In Paul's case, he first received help from the warrior transition unit at his base, Fort Carson in Colorado Springs. The Army organized warrior transition units on bases across the country in 2007 and 2008, as the numbers of injured soldiers needing both physical and psychological health care increased. Soldiers staying in the army, or those receiving discharges, who require medical care for six months or longer are provided help by these units.

Paul received an honorable discharge in December 2009. He wanted more help than the unit could provide because of its large caseload, so the Army referred him to a private counselor and to other services off base, like LearningRX. Adams said the daily sessions at the learning center are helping him sharpen his focus and regain his memory, which the brain injuries left significantly impaired. By retraining his memory, he feels he's regaining control of his life, and that works to alleviate stress and anxiety.

Since 2001, service members from all military branches have experienced several deployments to the wars in Iraq or Afghanistan, taking a parent away from a spouse and children for several months at a time, and for several times in a matter of years, said Clinical Psychologist Barbara Schochet, who also is the assistant director of The Soldiers Project, a nonprofit organization that provides free counseling services to service members and their families in all the armed services, including those in the National Guard or Army Reserves.

Those working with military families see the effects of this stress firsthand, she said. Children worry about the deployed parent, fearing for that parent's safety, worrying also about the overwhelmed parent left at home. Older children often assume more responsibility than children should, taking care of younger siblings, cooking, cleaning - basically filling in for the deployed parent. Deployments can last 15 months or more when considering time spent training before leaving the States.

Schochet said that therapists working for the Soldiers Project have noticed higher divorce rates among service members, and also a rise in alcohol and substance abuse, child abuse and neglect (see Child Abuse). During deployment, teenagers act out more, grades plummet, and other behavioral issues surface.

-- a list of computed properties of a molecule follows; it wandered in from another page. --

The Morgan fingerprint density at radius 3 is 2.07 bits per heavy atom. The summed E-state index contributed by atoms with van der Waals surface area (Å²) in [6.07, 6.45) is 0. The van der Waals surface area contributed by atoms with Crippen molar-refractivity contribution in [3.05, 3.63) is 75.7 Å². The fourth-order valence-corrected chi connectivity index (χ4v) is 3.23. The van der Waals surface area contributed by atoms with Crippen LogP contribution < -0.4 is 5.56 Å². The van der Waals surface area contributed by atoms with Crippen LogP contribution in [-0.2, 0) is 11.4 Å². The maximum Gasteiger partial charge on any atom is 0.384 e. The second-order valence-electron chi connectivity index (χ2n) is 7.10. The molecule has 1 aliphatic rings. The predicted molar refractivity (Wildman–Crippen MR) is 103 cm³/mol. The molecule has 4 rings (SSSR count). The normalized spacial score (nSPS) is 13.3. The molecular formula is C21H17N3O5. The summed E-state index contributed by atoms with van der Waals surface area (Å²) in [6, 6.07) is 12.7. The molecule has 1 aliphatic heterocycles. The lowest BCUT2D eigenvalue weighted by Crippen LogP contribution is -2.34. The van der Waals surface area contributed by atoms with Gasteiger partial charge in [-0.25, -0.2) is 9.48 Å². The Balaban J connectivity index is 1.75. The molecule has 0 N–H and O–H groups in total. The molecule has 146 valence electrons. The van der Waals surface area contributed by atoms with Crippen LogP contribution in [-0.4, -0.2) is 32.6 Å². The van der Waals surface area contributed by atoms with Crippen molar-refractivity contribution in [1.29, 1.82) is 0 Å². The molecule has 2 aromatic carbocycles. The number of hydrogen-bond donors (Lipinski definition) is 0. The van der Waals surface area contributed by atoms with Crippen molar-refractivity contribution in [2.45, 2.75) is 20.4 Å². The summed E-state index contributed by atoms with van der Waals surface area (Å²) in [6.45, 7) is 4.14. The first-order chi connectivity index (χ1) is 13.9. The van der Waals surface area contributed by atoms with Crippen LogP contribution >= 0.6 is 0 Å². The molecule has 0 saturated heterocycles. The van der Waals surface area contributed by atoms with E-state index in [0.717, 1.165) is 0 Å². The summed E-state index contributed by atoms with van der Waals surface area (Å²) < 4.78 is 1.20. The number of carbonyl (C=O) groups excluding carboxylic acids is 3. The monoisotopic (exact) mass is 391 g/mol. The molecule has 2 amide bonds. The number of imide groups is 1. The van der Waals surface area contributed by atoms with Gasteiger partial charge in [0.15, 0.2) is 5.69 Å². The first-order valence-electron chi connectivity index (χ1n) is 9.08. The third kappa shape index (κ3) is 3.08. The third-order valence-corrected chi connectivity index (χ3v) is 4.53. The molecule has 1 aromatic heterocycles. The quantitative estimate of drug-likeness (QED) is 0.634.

When a deployed parent returns home, oftentimes the family deals with an injured or disabled parent, or one suffering with PTSD or TBI. PTSD resulting from combat is much different from PTSD acquired by a different trauma, such as what police officers or emergency personnel experience, Schochet said. These are all issues that therapists must educate themselves on before attempting to counsel an individual or family.

Even if therapists aren't experts on PTSD, they can become educated enough to know what questions to ask, Schochet said. Therapists also need to acquaint themselves with military lingo that consists of numerous abbreviations and acronyms to communicate effectively. Soldiers Project requires its volunteer therapists to take seminars specific to the issues of military life, and the emotional and behavioral issues specific to military life, combat and war.

Schochet recommends extended training on these military "specific" issues for all psychology professionals desiring to work with military families. In her experience, even those with many years of counseling experience welcome this type of training. If you are thinking about a career in counseling, request information from schools offering counseling degree programs to learn more about the process of entering the field.

MFN's Trevino recommends volunteering for a hospital that's close to or associated with a military installation, or volunteer at day care center close to a military base. Working with service men and women, and the children of deployed parents can be an "eye opening" experience, Trevino said. Volunteering is an excellent opportunity to learn by doing, and getting to know the culture surrounding the people you want to help.